In Out of Stock, Oscar is desperate to get his hands on a Plushtrap Chaser – this year’s must-have toy. However, when he is held up by his mother, he arrives at the store just in time to see them sell out. When he finds a defective Plushtrap behind the counter, his desperation forces him to steal the toy. Yet he soon discovers that this particular Plushtrap was left for a reason. Its eyes and teeth seem almost human, and it seems to have an irrepressible desire to maim its new owner…

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Scavenge the Stars

Scavenge the Stars was written by Tara Sim and first published in 2020. It is a fantasy story that is loosely inspired by Alexandre Dumas’s The Count of Monte Cristo. The novel forms the first part of a planned series, though at the time of writing no further instalments have been announced.

Although Amaya is only a teenager, she has had everything taken from her. Sold to a debtor’s ship to pay off what her father owes, she risks life and limb pearl diving for her master. It has taken her years, but she is close to earning her freedom. That is, until she disobeys a direct order and rescues a drowning man.

Boon claims to be the wealthiest man in Moray and seems more than willing to share his fortune with his saviour. Amaya is pretty certain that he is lying but is tantalised by what Boon offers her. With such wealth, she can buy a place in Moray’s high society. From there, she can finally have her revenge against Kamon Mercado – the man who stole everything from her family.

Yet Moray has changed a lot while Amaya has been away. Ash fever is sweeping through the populous unchecked, killing more and more each day. When Cayo Mercado’s sister falls ill, he knows that he needs to do everything in his power to prolong her life. His investigations take him deep into the underworld of Moray and reveals uncomfortable truths about his father’s business dealings. They also bring him into contact with the Countess Yamaa – a mysterious newcomer who also seems to have some interest in his family.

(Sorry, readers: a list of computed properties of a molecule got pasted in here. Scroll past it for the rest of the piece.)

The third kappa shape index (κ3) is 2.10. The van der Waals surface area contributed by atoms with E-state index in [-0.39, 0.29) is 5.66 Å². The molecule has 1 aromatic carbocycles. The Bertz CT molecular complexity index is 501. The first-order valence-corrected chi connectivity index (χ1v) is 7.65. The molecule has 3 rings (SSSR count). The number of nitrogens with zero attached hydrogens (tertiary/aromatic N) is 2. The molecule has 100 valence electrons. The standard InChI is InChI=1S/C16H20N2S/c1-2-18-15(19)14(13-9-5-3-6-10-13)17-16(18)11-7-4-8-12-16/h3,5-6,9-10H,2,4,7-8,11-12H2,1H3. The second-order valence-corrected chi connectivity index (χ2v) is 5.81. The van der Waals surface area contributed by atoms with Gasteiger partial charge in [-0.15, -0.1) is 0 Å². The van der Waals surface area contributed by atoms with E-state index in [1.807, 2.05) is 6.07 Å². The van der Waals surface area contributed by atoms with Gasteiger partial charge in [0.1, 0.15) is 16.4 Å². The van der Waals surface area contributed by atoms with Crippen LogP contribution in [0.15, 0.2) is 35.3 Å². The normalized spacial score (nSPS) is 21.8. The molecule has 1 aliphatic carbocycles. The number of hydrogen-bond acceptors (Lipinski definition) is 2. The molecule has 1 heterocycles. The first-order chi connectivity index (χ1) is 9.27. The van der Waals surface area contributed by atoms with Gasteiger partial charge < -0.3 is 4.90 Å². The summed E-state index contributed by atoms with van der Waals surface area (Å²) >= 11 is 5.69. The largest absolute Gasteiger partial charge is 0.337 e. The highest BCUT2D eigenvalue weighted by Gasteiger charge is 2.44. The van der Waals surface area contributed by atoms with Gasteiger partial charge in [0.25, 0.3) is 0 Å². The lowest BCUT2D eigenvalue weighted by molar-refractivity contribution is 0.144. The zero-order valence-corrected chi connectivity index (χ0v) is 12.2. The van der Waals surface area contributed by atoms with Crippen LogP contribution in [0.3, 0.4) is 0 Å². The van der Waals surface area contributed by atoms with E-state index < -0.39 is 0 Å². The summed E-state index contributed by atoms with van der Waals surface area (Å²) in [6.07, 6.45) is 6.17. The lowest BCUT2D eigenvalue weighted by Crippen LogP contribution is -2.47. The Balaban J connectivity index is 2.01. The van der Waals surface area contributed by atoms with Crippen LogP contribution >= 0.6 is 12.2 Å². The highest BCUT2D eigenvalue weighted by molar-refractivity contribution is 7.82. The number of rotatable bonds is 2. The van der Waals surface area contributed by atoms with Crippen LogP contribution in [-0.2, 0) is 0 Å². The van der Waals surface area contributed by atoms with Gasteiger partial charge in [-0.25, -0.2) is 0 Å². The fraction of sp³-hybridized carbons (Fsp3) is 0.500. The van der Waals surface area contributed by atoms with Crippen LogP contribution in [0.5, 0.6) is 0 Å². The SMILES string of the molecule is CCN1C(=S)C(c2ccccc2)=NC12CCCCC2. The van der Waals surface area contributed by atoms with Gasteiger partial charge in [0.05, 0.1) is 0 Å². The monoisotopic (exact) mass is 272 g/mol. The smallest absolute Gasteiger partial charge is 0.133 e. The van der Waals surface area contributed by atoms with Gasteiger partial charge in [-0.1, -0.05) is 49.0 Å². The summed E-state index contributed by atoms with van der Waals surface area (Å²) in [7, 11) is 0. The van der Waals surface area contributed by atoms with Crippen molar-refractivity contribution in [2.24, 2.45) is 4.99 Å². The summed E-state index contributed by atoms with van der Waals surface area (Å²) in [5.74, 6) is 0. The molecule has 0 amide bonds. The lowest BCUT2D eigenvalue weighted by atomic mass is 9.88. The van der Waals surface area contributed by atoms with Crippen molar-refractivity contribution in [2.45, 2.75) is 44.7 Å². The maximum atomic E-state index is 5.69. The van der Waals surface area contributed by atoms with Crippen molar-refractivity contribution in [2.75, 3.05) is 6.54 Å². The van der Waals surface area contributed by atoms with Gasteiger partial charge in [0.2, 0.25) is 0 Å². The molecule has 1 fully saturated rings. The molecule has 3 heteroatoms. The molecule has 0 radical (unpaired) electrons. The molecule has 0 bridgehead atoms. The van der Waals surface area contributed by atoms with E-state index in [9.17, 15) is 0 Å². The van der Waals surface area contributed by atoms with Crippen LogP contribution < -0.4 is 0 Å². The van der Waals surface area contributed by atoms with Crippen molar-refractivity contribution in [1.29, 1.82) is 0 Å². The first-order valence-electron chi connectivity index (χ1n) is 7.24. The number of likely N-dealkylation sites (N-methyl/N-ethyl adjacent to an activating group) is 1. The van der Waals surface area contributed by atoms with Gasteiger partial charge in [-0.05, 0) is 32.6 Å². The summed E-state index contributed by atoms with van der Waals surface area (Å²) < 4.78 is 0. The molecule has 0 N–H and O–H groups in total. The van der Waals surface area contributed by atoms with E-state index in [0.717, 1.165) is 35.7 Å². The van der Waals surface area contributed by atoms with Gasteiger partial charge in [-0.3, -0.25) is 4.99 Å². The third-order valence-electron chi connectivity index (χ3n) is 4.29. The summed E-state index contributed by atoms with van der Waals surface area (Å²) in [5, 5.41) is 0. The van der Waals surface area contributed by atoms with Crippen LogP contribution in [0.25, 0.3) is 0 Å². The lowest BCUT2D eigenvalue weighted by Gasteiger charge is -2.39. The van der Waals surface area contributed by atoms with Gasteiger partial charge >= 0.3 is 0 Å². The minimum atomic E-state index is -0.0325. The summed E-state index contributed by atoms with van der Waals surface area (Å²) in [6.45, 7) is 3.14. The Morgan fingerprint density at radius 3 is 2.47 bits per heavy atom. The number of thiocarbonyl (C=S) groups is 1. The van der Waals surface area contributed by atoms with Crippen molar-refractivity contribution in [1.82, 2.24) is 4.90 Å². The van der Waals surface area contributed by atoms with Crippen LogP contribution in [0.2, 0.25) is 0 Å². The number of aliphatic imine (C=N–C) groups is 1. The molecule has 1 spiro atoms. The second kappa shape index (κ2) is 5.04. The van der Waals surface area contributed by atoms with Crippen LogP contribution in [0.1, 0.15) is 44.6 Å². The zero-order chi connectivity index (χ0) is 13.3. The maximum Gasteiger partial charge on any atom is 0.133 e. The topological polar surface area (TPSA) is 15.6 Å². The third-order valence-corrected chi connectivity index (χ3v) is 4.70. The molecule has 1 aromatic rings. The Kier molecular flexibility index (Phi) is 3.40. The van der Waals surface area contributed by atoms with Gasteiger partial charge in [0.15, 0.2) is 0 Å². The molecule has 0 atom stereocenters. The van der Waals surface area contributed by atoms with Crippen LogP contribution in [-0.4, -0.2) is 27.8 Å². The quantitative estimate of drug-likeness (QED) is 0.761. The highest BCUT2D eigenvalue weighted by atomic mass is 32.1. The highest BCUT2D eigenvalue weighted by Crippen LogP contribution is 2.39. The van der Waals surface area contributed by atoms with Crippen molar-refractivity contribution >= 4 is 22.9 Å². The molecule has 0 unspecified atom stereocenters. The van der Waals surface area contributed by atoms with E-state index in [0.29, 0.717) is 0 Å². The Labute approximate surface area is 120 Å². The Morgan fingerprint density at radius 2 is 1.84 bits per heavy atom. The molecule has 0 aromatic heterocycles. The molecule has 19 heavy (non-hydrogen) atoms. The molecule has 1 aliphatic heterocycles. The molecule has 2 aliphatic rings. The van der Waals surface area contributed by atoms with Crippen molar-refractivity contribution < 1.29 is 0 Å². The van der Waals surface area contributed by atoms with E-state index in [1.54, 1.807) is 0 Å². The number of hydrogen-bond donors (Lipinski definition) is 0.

Both Amaya and Cayo are playing a dangerous game, and both know that even the smallest slip-up will result in certain death…

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The Stone of Kuromori

Please note that this review may contain spoilers for earlier instalments of this series. You can read my reviews of these novels here:

The Sword of Kuromori | The Shield of Kuromori

The Stone of Kuromori was written by Jason Rohan and first published in 2016. It is the final part of The Sword of Kuromori trilogy and follows Kenny Blackwood’s continuing adventures as he tries to locate a trinity of magical objects. The novel follows on directly from where The Sword of Kuromori (2014) and The Shield of Kuromori (2015) left off. Due to this, I would strongly recommend reading them in sequence if you want to fully appreciate them.